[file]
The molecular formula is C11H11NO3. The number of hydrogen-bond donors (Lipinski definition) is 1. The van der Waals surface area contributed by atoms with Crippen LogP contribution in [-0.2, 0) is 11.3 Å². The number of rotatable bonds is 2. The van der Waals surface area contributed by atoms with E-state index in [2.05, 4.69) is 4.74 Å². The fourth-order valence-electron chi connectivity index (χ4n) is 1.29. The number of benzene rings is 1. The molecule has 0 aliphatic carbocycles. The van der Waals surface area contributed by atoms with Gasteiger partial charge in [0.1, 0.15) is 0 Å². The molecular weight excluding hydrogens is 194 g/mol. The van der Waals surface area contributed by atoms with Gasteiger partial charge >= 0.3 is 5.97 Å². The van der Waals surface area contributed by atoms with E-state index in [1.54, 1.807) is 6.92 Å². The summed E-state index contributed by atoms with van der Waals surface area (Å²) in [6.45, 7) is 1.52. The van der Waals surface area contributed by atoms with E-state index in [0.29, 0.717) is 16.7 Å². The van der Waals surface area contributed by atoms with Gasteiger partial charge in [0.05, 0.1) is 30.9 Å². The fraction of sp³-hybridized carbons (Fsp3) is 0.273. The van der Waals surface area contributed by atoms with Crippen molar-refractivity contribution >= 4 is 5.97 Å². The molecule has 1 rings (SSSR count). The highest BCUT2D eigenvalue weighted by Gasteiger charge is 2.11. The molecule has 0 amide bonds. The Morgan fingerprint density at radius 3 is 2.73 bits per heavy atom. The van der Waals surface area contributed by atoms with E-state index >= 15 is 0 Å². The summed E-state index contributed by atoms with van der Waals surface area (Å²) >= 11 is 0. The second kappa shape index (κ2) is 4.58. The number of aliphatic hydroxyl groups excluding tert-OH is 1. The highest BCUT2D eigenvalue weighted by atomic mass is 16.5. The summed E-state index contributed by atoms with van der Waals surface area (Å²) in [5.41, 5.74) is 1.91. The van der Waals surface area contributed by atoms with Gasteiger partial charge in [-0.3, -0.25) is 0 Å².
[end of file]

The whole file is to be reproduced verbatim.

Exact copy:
The molecular formula is C11H11NO3. The number of hydrogen-bond donors (Lipinski definition) is 1. The van der Waals surface area contributed by atoms with Crippen LogP contribution in [-0.2, 0) is 11.3 Å². The number of rotatable bonds is 2. The van der Waals surface area contributed by atoms with E-state index in [2.05, 4.69) is 4.74 Å². The fourth-order valence-electron chi connectivity index (χ4n) is 1.29. The number of benzene rings is 1. The molecule has 0 aliphatic carbocycles. The van der Waals surface area contributed by atoms with Gasteiger partial charge in [0.1, 0.15) is 0 Å². The molecular weight excluding hydrogens is 194 g/mol. The van der Waals surface area contributed by atoms with Gasteiger partial charge >= 0.3 is 5.97 Å². The van der Waals surface area contributed by atoms with E-state index in [1.54, 1.807) is 6.92 Å². The summed E-state index contributed by atoms with van der Waals surface area (Å²) in [6.45, 7) is 1.52. The van der Waals surface area contributed by atoms with E-state index in [0.29, 0.717) is 16.7 Å². The van der Waals surface area contributed by atoms with Gasteiger partial charge in [0.05, 0.1) is 30.9 Å². The fraction of sp³-hybridized carbons (Fsp3) is 0.273. The van der Waals surface area contributed by atoms with Crippen molar-refractivity contribution >= 4 is 5.97 Å². The molecule has 1 rings (SSSR count). The highest BCUT2D eigenvalue weighted by Gasteiger charge is 2.11. The molecule has 0 amide bonds. The Morgan fingerprint density at radius 3 is 2.73 bits per heavy atom. The van der Waals surface area contributed by atoms with E-state index >= 15 is 0 Å². The summed E-state index contributed by atoms with van der Waals surface area (Å²) >= 11 is 0. The second kappa shape index (κ2) is 4.58. The number of aliphatic hydroxyl groups excluding tert-OH is 1. The highest BCUT2D eigenvalue weighted by atomic mass is 16.5. The summed E-state index contributed by atoms with van der Waals surface area (Å²) in [5.41, 5.74) is 1.91. The van der Waals surface area contributed by atoms with Gasteiger partial charge in [-0.3, -0.25) is 0 Å².